I debated writing this column, which was triggered by previous writing about the inability to find the 100% cotton, basic brassieres I like. But after devoting 700 words to my bra quest, my latest Holy Grail, razor blades, deserves spotlighting.
How many of you have shopped lately for razor blade shaving cartridges? It’s an overwhelming experience. There’s a wall of possibilities at every store, with packaging more colorful than a candy display. All that for something as non-thrilling as razors? Geez.
Granted, my 12-year-old daughter was dazzled by and ended up smitten with a particularly colorful Bic shaver, but she should be the exception, not the rule in the razor department. She sees razors of evidence she’s maturing, while for mature razor users, shaving is more akin to mowing the lawn.
The sky was the limit with both choices and prices. Up to five bucks for a shaving head? You’ve got to be kidding! It would be cheaper to go to a salon for a body wax. But that’s not a viable option. Instead, I just stood there, trying to pick among the choices I wished I didn’t have to make. It there’s an upside, had I been considering self-harm via razor, choice paralysis just might have prevented it.
My choice should have been easy, the way it’s been for 30 years. I should have been able to simply walk straight to the razor aisle and grab a plain, 10-count package of Atra Plus shaving heads for my ancient Gillette razor. Except that in a world where some razor heads have a half-dozen blades, my trusty, three-bladed Atra Plus razor heads have been retired. Deemed obsolete.
Had I known it, I would have stocked up on Atra Plus blades using my income tax refund and stored them in a safe deposit box. Alternatively, I could move to a European country where Bohemian style calls for leaving your armpits and legs unshaven. I wouldn’t have just unwittingly burned through my existing stash of Atra Plus blades like there was no tomorrow. But alas, it’s too late.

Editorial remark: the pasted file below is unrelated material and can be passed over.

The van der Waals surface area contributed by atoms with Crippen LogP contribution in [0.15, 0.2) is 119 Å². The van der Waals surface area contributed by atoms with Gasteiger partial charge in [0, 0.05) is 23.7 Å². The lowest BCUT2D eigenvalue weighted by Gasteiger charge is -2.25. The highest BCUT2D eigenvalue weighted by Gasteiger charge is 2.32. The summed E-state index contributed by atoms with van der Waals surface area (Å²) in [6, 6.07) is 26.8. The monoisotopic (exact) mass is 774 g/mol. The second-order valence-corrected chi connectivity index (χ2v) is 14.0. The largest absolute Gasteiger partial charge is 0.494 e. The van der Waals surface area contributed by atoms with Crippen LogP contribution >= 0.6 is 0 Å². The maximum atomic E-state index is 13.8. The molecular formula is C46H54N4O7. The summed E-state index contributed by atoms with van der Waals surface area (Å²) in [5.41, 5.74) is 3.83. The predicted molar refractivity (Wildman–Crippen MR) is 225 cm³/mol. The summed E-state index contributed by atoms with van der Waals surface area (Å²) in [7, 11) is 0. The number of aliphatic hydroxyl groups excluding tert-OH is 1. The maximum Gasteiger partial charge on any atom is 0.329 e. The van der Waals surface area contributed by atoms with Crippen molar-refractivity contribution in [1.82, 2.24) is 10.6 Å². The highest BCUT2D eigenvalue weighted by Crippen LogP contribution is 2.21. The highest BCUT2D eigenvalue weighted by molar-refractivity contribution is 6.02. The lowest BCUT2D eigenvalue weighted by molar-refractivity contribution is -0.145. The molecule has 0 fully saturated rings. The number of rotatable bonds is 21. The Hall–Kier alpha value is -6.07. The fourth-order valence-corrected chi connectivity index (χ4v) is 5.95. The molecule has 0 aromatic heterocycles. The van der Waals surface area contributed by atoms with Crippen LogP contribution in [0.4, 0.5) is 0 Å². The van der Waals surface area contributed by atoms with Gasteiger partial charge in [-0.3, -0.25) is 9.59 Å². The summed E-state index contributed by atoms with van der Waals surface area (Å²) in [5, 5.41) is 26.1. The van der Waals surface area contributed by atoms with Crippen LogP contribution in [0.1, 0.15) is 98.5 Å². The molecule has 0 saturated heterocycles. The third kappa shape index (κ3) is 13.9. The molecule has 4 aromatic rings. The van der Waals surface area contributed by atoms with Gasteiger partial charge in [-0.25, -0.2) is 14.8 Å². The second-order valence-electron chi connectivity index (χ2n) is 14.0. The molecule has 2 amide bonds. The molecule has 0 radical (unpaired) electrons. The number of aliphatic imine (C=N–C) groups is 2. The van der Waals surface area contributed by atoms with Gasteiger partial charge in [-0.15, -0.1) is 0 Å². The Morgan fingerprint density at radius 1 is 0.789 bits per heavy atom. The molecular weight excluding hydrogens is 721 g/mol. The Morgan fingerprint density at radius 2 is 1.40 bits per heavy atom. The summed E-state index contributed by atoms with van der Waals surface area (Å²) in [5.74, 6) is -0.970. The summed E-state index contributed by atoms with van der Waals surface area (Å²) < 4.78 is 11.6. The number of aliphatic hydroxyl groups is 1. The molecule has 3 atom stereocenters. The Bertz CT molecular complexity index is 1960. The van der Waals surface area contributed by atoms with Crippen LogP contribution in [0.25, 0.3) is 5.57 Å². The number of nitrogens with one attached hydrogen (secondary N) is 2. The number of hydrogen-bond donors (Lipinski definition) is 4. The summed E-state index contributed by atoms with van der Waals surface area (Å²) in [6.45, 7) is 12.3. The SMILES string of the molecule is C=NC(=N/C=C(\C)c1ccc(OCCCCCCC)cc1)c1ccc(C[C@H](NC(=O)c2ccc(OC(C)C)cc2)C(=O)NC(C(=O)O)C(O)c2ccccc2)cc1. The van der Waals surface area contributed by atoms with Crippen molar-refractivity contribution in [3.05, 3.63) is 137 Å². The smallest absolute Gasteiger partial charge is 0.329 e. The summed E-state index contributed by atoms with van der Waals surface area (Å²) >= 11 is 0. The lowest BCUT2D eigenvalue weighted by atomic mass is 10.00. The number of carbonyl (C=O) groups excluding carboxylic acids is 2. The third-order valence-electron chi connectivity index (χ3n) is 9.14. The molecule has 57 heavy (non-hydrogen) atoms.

I did the only thing a self-respecting leg-shaver with no intention of purchasing a fancy-schmancy, neon-colored, six-bladed, grossly-overpriced razor cartridge could do: I went to the amazing granny’s attic of eBay and engaged in a bidding war with another Atra Plus hanger-on-er. I’ll spare the gory details, but soon I had wagered $30 and my first born child on a 20-pack of blades, with an additional $3.50 for shipping. Talk about living on the razor’s edge!
Fortunately, I was outbid, which furthered online exploration. I found a vendor willing to sell me two 10-count packages of Atra Plus blades for “only” 12.95 each, plus free shipping. I fell to my knees and thanked God I would be getting out of this ordeal for slightly less than the price of two Fruit of the Loom bras. My kids couldn’t figure out why this victory so excited me.
“Well,” I said. “I was spared buying an even more over-priced, multi-tiered razor that cuts through budgets in a single pass – an expensive accident waiting to happen!” Additionally, some of the new razors looked capable of causing carpal tunnel syndrome and had so many bells and whistles they would require their own suitcase in order to be my traveling companions on business trips.
Three days later, my new Atra Plus razor heads arrived. I openly admired the understated-looking, yet highly-effective weapons against unwanted body hair that use technology only slightly ahead of the Cro-Magnon curve. They’re workhorses that get the job done without too much blood-letting. You really have to work if you want to cut yourself.
There’s nothing cool about my shave, the manufacturers told me by removing my razor refills from the market. And we all know how cool shaving should be. Spectator sport, right? I happen to think living within my means feels rather spectacular.
This begs the question: just how much should a shaving cartridge cost? A good shave shouldn’t run you more than a good meal. Maybe I should get a Gillette “Good News” razor to slash some of the cynicism from my attitude. Now there’s a nick-proof notion.